There usually is a main, native language in which people find the most mental comfort when speaking (or am I wrong? I don’t know.).

No you’re completely right.

Whatever kids grow up with or learn in school or with friends, is going to feel the most natural and be the most native language. Period. But that doesn’t mean it is a silly idea to try and preserve a native language at home because it seems futile.

I am all for as many languages as possible.

I’m afraid that, because children spend the most time at school, the foreign language will be their main language, and not our family language.

Yes, this will become the case. 100%.

Will they get to understand all the nuances of our family language in the time we have with them after school and after our work day?

Yes. They will.

You need to be firm in this, and stick to speaking ONLY that language 100% of the time with them, no exceptions, no replies back in any other foreign language, and to pretend that you have no idea what they are saying when they try to use English or French on you.

I know another mother who speaks only Brazilian to her daughter and her child HATES IT when she speaks in French or English. This may be just an exceptional situation but it happens.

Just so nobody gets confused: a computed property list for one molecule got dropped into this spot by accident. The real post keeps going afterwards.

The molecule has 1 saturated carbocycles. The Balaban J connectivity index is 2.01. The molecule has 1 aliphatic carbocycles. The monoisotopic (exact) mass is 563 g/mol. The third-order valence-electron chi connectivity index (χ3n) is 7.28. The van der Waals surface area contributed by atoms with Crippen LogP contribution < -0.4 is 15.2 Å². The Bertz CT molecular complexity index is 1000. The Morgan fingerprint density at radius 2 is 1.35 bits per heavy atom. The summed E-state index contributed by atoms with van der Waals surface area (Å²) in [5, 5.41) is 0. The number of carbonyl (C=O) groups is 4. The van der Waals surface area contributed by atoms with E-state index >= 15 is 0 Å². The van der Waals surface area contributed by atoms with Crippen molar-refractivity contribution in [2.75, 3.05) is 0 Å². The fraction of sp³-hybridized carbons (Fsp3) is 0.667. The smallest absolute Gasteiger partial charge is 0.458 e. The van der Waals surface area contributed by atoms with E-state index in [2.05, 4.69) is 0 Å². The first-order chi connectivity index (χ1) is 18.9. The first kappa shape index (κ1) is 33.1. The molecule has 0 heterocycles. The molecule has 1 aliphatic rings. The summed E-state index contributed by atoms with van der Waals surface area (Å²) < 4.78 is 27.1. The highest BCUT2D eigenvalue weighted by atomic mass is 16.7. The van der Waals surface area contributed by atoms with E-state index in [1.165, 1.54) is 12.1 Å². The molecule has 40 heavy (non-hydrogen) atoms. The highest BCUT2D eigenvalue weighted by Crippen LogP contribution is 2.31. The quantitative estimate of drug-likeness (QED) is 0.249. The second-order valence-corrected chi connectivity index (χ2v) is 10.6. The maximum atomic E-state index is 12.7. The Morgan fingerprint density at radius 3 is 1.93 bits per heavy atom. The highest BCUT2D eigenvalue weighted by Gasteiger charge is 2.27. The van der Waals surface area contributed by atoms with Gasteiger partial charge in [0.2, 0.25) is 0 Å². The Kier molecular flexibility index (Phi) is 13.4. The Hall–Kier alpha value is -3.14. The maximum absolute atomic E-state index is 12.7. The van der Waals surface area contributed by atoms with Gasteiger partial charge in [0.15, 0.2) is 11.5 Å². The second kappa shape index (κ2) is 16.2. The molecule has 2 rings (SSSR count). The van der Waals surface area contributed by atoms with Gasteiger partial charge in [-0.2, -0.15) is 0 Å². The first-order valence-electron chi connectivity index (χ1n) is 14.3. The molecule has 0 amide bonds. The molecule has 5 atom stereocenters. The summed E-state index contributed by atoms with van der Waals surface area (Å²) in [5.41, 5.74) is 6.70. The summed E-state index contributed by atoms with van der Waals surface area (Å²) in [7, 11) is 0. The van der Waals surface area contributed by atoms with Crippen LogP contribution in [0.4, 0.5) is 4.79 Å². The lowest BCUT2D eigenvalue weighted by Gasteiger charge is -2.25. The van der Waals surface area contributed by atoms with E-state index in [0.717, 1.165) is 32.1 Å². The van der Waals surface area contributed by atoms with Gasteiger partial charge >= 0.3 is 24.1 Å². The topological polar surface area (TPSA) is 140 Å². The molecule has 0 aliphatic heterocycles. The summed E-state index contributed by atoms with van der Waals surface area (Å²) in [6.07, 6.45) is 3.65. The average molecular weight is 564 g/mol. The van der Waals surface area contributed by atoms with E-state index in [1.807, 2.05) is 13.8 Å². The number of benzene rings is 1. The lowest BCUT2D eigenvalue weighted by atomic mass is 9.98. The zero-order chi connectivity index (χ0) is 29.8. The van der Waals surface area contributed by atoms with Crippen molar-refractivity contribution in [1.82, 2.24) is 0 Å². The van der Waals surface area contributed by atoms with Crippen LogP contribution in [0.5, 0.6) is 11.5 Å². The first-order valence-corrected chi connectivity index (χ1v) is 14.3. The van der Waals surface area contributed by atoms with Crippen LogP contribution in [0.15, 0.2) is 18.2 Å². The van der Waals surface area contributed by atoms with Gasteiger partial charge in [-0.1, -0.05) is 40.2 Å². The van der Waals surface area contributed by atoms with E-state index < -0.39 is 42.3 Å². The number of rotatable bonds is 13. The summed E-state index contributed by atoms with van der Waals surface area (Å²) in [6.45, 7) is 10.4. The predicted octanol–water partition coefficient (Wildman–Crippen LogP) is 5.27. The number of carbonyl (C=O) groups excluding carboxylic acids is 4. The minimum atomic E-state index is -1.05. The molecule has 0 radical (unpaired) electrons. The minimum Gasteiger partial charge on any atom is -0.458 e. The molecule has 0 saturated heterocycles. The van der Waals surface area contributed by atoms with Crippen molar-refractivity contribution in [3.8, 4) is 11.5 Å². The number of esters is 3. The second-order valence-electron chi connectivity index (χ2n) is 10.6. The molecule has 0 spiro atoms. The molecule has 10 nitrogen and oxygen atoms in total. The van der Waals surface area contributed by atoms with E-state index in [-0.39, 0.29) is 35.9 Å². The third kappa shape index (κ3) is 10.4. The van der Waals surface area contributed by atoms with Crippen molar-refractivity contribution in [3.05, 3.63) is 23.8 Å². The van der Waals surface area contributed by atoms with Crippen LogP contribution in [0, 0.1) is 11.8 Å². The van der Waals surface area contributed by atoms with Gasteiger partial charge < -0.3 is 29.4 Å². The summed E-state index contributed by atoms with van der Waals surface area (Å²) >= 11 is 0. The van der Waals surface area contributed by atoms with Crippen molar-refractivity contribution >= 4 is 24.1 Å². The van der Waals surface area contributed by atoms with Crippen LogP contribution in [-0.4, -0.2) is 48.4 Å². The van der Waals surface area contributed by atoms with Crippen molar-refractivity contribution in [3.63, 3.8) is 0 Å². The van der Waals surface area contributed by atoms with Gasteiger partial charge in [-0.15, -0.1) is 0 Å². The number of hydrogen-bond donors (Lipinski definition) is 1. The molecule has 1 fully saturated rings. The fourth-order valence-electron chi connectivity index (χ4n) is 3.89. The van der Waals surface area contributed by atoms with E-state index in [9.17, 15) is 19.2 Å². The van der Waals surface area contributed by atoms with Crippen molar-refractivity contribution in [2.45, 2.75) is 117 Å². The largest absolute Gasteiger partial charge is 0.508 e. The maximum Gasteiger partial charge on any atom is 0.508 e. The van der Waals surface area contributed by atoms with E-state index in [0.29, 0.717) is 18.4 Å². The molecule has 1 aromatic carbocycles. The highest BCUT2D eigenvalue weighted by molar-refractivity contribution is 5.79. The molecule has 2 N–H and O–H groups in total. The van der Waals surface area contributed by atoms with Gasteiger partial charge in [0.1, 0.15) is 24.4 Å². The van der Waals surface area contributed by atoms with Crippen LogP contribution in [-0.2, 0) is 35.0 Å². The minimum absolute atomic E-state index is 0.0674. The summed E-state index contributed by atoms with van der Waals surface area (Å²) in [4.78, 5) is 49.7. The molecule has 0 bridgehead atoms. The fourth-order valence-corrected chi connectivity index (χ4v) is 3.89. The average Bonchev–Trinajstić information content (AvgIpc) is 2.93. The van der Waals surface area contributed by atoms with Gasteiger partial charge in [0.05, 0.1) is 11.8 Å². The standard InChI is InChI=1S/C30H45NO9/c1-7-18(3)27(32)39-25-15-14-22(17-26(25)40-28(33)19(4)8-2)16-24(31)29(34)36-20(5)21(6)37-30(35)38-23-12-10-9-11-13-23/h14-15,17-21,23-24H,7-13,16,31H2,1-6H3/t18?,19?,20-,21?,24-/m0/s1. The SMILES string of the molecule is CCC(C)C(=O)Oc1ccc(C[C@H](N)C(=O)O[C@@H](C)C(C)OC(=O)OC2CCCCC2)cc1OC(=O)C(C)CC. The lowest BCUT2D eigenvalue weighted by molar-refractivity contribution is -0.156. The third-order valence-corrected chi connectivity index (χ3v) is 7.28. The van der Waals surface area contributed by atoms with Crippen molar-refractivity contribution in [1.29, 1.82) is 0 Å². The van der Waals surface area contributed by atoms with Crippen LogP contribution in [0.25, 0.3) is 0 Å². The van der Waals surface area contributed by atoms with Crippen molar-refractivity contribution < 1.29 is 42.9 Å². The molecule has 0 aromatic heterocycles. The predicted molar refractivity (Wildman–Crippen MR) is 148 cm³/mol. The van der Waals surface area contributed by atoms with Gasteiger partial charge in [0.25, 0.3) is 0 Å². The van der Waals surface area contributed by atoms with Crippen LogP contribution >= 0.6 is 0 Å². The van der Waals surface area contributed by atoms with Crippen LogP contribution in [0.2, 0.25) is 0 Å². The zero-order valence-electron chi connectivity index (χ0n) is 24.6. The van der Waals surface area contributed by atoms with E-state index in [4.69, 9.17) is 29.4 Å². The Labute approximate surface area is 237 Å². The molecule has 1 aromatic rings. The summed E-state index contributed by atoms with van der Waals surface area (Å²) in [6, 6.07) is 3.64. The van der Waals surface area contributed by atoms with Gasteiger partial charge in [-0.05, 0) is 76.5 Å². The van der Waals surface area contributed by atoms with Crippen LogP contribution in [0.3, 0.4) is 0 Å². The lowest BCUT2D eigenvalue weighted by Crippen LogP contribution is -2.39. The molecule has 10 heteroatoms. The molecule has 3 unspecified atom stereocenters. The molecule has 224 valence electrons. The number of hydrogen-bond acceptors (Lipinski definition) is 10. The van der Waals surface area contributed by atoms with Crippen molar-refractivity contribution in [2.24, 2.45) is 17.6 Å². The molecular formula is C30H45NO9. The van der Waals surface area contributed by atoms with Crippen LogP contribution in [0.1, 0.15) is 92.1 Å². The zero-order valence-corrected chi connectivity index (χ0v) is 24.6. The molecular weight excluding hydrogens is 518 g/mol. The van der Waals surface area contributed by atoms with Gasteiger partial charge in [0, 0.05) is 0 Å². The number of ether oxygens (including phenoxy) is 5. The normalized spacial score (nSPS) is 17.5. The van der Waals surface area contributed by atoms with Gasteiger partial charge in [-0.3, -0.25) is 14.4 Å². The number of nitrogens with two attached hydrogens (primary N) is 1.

Again, will this impact somehow our relationships? I want us to be able to have a good communication.

No. They’ll have a special bond with you, in your native language and their first mother tongue. You are speaking it, they’ll understand you.. there won’t be a problem.

What will be their native language?…

Their native language will be what they speak to you (I don’t know how old your kids are, but before the age of 6 they are SPONGES and can learn as many languages as you want to teach them), but as they get older, they will feel more fluent and comfortable in their friends / school / work language than in their native one, if they don’t have a lot of exposure to the native language.

What I am saying basically boils down to: The more time and more chances they have to use and speak that language with people in your community, with your family, your friends, and all in THAT native language, the more it will become theirs as well.

I know plenty of people here who are perfectly, truly bilingual and I am envious.

They flip from French to English without an issue, having had one French parent and one English one (like Baby Bun is with us). Of course, right now as I am his mother, English is a very strong language for him and preschool is all in English, but once he hits French elementary and will go to French school with French-speaking kids, he will have no chance but to learn the language which will over time become as equally as native as English to him, and has the advantages of perfect English & French then.